The purpose of this article is to synthesize and appraise the evidence regarding the use of oculomotor-based vision assessment to identify and monitor recovery from mild traumatic brain injury (mTBI). Specific objectives are to (1) identify changes in oculomotor-based vision following mTBI; (2) distinguish methods of assessment; (3) appraise the level and quality of evidence; and, if warranted, (4) determine clinical recommendations for assessment.Methods:
A systematic review was undertaken to identify and appraise relevant literature. A search was conducted of 7 databases of peer-reviewed literature from January 1990 to January 2015. Articles were included if study populations were clearly identified as having mTBI and used an assessment of oculomotor-based vision. Articles with pooled data (eg, mTBI and stroke), addressing afferent visual function (eg, visual field deficits) or using single case designs, were excluded.Results:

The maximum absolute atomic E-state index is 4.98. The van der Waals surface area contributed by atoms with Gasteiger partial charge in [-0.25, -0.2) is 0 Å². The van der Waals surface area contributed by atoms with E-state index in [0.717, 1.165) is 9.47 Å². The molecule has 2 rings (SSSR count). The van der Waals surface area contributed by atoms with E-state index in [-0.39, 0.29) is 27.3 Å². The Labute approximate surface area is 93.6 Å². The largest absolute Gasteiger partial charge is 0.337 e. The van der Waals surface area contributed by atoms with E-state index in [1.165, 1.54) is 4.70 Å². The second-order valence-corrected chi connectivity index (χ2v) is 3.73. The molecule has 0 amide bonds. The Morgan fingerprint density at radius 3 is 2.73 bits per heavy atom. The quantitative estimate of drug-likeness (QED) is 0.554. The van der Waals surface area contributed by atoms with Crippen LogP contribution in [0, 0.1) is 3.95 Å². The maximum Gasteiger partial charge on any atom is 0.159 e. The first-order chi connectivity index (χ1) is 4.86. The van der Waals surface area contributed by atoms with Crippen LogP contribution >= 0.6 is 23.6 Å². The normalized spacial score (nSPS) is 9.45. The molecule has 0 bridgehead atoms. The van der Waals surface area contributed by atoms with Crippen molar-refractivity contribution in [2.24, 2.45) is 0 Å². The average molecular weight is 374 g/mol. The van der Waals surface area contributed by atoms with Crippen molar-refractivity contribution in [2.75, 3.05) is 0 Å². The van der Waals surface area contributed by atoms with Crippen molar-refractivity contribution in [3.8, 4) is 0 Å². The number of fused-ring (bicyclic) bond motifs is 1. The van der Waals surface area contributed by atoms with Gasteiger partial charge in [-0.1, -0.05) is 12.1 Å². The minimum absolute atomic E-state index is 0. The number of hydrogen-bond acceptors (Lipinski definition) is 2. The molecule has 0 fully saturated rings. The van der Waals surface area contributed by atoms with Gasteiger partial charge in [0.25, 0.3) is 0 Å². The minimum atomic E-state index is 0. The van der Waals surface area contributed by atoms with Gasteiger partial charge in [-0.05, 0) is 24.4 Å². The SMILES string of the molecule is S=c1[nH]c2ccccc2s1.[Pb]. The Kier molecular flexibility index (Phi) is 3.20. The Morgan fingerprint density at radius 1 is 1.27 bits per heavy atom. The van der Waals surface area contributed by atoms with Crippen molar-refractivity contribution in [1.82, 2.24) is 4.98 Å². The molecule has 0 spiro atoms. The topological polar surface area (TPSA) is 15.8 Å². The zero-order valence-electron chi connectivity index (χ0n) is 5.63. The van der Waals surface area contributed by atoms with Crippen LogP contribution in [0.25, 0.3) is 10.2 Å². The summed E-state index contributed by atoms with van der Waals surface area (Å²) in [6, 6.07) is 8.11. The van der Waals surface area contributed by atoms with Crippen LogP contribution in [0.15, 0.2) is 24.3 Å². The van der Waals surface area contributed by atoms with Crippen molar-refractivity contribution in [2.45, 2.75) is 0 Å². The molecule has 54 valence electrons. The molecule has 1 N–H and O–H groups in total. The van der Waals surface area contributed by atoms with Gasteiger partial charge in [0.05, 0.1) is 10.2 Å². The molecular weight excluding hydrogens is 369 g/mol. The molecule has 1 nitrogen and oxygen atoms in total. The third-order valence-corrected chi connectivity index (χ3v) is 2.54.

Twenty articles were selected for inclusion. Exploratory findings suggest that measurements of saccades, smooth pursuit, and vergence are useful in detecting changes associated with mTBI. Assessment methods included eye tracker protocols, optometric assessment, and the King-Devick test.Conclusion:
The strength of this evidence is not yet sufficient to warrant clinical recommendations. Research using rigorous methods is required to develop reliable, valid, and clinically useful assessment protocols.